Thursday, March 23, 2017

Agricultural Law Weekly Review—March 23, 2017

Written by M. Sean High – Staff Attorney

The following information is an update of recent, local, state, national, and international legal developments relevant to agriculture:

Water Litigation: Court Dismisses Des Moines Water Works Case
On March 17, 2017, the U.S. District Court, N.D. Iowa, Western Division dismissed a lawsuit brought by a municipal water utility against various water drainage districts organized under Iowa law (Board of Water Works Trustees of the City of Des Moines, Iowa v. SCA County Board of Supervisors, 2017 WL 1042072).  The municipal water utility alleged that due to the actions of the water drainage districts, additional costs were necessary to “cover the costs of complying with federal and state clean water regulations” The court disagreed and held that while a municipal water utility may have suffered an injury, under current Iowa law, “drainage districts lack the ability to redress that injury.”

Ag-Gag: “Unauthorized Access” Bill Heads to Arkansas Governor
On March 17, 2017, the Arkansas House passed HB1665 entitled: To Create Cause of Action for Unauthorized Access to Another Person's Property.  The legislation would create a civil cause of action for unauthorized access to agricultural property and covers an employee that “[r]ecords images or sound occurring within an employer's commercial property and uses the recording in a manner that damages the employer.”  Currently, HB 1665 awaits action by Arkansas Governor Asa Hutchinson.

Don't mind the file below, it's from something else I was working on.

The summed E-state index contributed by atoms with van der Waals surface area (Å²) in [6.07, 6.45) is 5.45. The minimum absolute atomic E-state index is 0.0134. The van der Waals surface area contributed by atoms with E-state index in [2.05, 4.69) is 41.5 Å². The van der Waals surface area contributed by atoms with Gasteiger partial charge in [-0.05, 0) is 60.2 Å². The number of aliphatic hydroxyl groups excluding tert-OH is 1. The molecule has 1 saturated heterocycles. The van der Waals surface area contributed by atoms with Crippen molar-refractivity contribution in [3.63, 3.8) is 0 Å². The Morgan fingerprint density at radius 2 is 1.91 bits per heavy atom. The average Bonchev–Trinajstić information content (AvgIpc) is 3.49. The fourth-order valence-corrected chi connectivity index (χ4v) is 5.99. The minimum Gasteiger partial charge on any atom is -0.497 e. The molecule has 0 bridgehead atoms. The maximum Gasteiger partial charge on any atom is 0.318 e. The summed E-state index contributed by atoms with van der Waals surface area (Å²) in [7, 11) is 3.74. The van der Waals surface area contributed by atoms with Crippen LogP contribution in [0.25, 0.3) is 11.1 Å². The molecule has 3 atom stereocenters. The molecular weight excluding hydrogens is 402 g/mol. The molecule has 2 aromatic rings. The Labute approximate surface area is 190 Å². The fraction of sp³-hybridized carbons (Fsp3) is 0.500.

Avian Influenza: Recent Detection and State Action
Recently, Tennessee, Kentucky, and Alabama have released statements regarding the detection of avian influenza:
·         Tennessee: On March 17, 2017, the Tennessee Department of Agriculture (TDA) announced that depopulation was completed on the second confirmed HPAI location in Lincoln County, TN.  On March 20, 2017, TDA stated that “[a]ll samples from poultry within the surveillance zones continue to test negative for avian influenza.
·         Kentucky:  On March 20, 2017, the Kentucky Department of Agriculture announced that federal and state authorities have confirmed the presence of H7N9 low pathogenic avian influenza in samples taken from a commercial poultry flock in western Kentucky.
·         Alabama: On March 16, 2017, the Alabama Department of Agriculture and Industries (ADAI) announced confirmation that “the sample collected from a guinea fowl at the TaCo-Bet Trade Day flea market in Scottsboro, located in Jackson County, Alabama…[has] tested positive for low pathogenic H7N9 avian influenza (LPAI).” On March 21, 2017, (ADAI) announced confirmation "that a flock of chickens at a commercial poultry breeding operation...and a backyard flock...have both tested positive for low pathogenic avian influenza (LPAI)."